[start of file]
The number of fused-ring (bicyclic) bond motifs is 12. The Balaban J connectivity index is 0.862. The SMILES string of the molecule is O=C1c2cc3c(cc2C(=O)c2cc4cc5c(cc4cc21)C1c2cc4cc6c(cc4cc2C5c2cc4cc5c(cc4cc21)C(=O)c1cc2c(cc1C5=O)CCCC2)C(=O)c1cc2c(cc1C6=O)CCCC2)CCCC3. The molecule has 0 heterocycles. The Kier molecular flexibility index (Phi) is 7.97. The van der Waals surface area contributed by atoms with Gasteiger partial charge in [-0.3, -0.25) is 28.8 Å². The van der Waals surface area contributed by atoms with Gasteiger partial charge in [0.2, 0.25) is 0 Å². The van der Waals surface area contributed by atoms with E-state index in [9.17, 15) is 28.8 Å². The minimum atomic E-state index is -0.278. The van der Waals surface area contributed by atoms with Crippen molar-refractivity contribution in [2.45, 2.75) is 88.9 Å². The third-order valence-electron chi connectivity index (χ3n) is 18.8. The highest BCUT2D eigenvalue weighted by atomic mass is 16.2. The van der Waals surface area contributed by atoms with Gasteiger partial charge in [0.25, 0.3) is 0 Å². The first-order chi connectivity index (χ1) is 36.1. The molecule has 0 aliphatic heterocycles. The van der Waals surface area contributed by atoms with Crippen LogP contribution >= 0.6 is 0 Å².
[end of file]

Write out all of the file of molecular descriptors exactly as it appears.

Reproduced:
The number of fused-ring (bicyclic) bond motifs is 12. The Balaban J connectivity index is 0.862. The SMILES string of the molecule is O=C1c2cc3c(cc2C(=O)c2cc4cc5c(cc4cc21)C1c2cc4cc6c(cc4cc2C5c2cc4cc5c(cc4cc21)C(=O)c1cc2c(cc1C5=O)CCCC2)C(=O)c1cc2c(cc1C6=O)CCCC2)CCCC3. The molecule has 0 heterocycles. The Kier molecular flexibility index (Phi) is 7.97. The van der Waals surface area contributed by atoms with Gasteiger partial charge in [-0.3, -0.25) is 28.8 Å². The van der Waals surface area contributed by atoms with Gasteiger partial charge in [0.2, 0.25) is 0 Å². The van der Waals surface area contributed by atoms with E-state index in [9.17, 15) is 28.8 Å². The minimum atomic E-state index is -0.278. The van der Waals surface area contributed by atoms with Crippen molar-refractivity contribution in [2.45, 2.75) is 88.9 Å². The third-order valence-electron chi connectivity index (χ3n) is 18.8. The highest BCUT2D eigenvalue weighted by atomic mass is 16.2. The van der Waals surface area contributed by atoms with Gasteiger partial charge in [0.25, 0.3) is 0 Å². The first-order chi connectivity index (χ1) is 36.1. The molecule has 0 aliphatic heterocycles. The van der Waals surface area contributed by atoms with Crippen LogP contribution >= 0.6 is 0 Å².